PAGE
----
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Fruit extract's value as diet aid unproven

June 07, 2004|Elena Conis

The small, tangy fruits of southeast Asia's Garcinia trees have been used to spice Indian dishes for centuries. The fruits -- especially those of the species Garcinia cambogia -- contain high concentrations of hydroxycitric acid (HCA). Both Garcinia extract and HCA alone are marketed as weight-loss supplements.

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Uses: In traditional Indian medicine, Garcinia fruits are used as a remedy for upset stomachs and other gastrointestinal complaints.

Dose: Supplement makers recommend 250 to 1,000 milligrams a half-hour before each meal. HCA from Garcinia is sold in capsule form; it's also included as an ingredient in many weight-loss supplements.

Precautions: HCA may be harmful when combined with other weight-loss supplements. Because of the chemical's potential effects on brain and blood chemistry, people with dementia and diabetes should avoid it. Little is known about its long-term safety or side effects.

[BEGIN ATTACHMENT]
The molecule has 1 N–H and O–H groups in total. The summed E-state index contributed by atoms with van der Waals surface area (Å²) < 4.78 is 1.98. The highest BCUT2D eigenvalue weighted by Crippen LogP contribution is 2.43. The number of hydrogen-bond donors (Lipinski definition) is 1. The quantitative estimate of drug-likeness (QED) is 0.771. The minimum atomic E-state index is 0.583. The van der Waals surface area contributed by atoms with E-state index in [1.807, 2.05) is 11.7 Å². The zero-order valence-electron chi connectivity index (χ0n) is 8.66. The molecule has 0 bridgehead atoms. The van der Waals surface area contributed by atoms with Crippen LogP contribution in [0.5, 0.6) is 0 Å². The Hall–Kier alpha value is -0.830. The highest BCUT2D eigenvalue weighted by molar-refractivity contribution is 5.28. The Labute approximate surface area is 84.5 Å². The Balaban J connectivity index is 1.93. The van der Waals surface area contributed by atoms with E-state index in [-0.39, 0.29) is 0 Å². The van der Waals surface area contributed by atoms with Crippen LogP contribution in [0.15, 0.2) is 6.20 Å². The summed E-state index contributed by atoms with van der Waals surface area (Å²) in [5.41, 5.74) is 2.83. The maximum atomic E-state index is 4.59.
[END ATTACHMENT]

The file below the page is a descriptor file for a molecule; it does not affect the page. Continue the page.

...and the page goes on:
Research: Many animal studies have shown that HCA promotes weight loss by stifling appetite and changing the way the body burns carbohydrates and stores fats. Human studies are fewer in number, but those that do exist fail to show any effect on weight loss. A handful of animal studies have shown that Garcinia extracts protect against stomach ulcers, and lab studies show the fruits from some Garcinia trees may stop cancer cells from proliferating, but much more research is needed to confirm any of Garcinia's -- or HCA's -- purported effects in people.

Dietary supplement makers are not required by the U.S. government to demonstrate that their products are safe or effective. Ask your healthcare provider for advice on selecting a brand.

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-- Elena Conis

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